How Much Does a Dust Collector Cost

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One of the top questions we get from customers is how much does a dust collector cost? In this video we're going to give some ballpark estimates as well as review some of the specifics that go into sizing a collector.
Pricing for collectors can be broken down into a couple different categories.
Small Dust Collectors
First you have the small collectors, which can be anywhere from $500 to a $1000 dollars and those can be things you find at the local hardware store.
Large Dust Collectors
Then you get into the large collectors anywhere from $10,000 to $80,000 dollars and those are the bin vents cartridge collectors, even some small baghouses.
Custom Dust Collectors
Then you get into the really custom units which can be $50,000, $80,000 up to a $1,000,000 dollars.
What goes into the cost of a dust collector?
  • Dust load
  • Dust type
  • Combustible dust
  • Air to cloth ratio
  • Filter media
  • Fan size
  • Temperature
  • Material handling
  • Electrical controls
Dust Load
When we're talking about dust load we want to understand how much dust is going to be collected by the system in a given time frame. The reason that's important is we need to choose the right collector as well as the right filter type to make sure that we can handle that dust appropriately.
Now when we're talking about dust we like to ask, are you going to fill up one, two, or more 55 gallon drums a day? And if that's the case, a baghouse may be a better fit. Anything under one or two 55 gallon drums a day and a cartridge collector may work for you.
Dust Type
We need to consider three different factors; the type of dust, the chemical properties and then some abrasion. The type of dust is important because we want to make sure that we're matching the right filter type, filter media to the dust itself. We're talking about the chemistry we want to make sure that the filters and the housing itself are appropriate for any type of chemicals that may be in the airstream. And for abrasion, we want to make sure that we choose the appropriate material for the housing to make sure we don't have any wear issues. Anything that is really rough or can cause a lot of wear we want to use some stainless steel., which can obviously drive up the price of the collector as well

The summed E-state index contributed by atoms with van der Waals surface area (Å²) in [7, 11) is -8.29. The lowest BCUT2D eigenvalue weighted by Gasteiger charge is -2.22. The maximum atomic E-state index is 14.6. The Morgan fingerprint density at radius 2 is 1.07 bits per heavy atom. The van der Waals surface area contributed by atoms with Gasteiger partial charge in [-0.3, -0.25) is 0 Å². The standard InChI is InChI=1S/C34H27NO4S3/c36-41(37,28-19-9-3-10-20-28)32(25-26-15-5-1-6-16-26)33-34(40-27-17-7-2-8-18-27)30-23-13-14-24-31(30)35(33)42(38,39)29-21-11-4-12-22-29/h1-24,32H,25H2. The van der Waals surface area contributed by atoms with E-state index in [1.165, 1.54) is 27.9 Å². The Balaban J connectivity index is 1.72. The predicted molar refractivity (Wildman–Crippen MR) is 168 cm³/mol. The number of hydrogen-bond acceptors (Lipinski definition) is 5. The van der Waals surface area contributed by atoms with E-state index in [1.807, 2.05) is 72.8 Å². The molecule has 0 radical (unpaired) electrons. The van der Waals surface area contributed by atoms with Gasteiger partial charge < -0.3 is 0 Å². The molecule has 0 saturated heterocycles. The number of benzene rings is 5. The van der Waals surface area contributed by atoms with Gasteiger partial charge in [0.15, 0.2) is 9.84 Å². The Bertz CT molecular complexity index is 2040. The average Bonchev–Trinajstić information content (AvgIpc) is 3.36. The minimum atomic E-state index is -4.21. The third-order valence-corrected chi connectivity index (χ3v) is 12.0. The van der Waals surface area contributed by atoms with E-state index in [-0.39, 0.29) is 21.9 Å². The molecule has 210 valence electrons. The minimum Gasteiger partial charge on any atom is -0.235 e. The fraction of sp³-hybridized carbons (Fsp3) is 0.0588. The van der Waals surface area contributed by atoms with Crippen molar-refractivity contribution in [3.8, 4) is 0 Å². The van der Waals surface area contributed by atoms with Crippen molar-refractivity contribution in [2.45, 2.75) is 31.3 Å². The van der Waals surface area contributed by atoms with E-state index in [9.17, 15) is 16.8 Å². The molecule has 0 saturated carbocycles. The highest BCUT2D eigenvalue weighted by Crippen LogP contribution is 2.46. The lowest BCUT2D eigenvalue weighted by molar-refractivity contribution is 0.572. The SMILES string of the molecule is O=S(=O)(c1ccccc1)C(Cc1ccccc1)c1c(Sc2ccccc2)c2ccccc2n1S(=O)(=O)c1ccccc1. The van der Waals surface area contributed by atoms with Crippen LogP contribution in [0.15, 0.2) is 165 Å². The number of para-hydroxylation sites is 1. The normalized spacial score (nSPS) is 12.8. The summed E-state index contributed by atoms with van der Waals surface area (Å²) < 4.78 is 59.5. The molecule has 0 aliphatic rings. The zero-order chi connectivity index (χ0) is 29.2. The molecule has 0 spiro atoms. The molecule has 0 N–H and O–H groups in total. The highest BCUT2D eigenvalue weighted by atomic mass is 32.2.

Combustible Dust
If your dust is combustible there are a number of things that you need to consider. At the very least we're talking about a rupture disk or an explosion panel . Depending on how explosive your dust is, and that can be judged by the kst value, you can also do things like suppression systems or sprinkler systems to help mitigate that.
Air to Cloth Ratio
Air to cloth ratio is one of the biggest factors when we're sizing a dust collector and so it will have a big effect on cost. Anybody who's gotten multiple bids on a
project will be able to tell you, you got one guy quoting a 10:1 ratio another guy quoting a 2:1 and the prices are very different.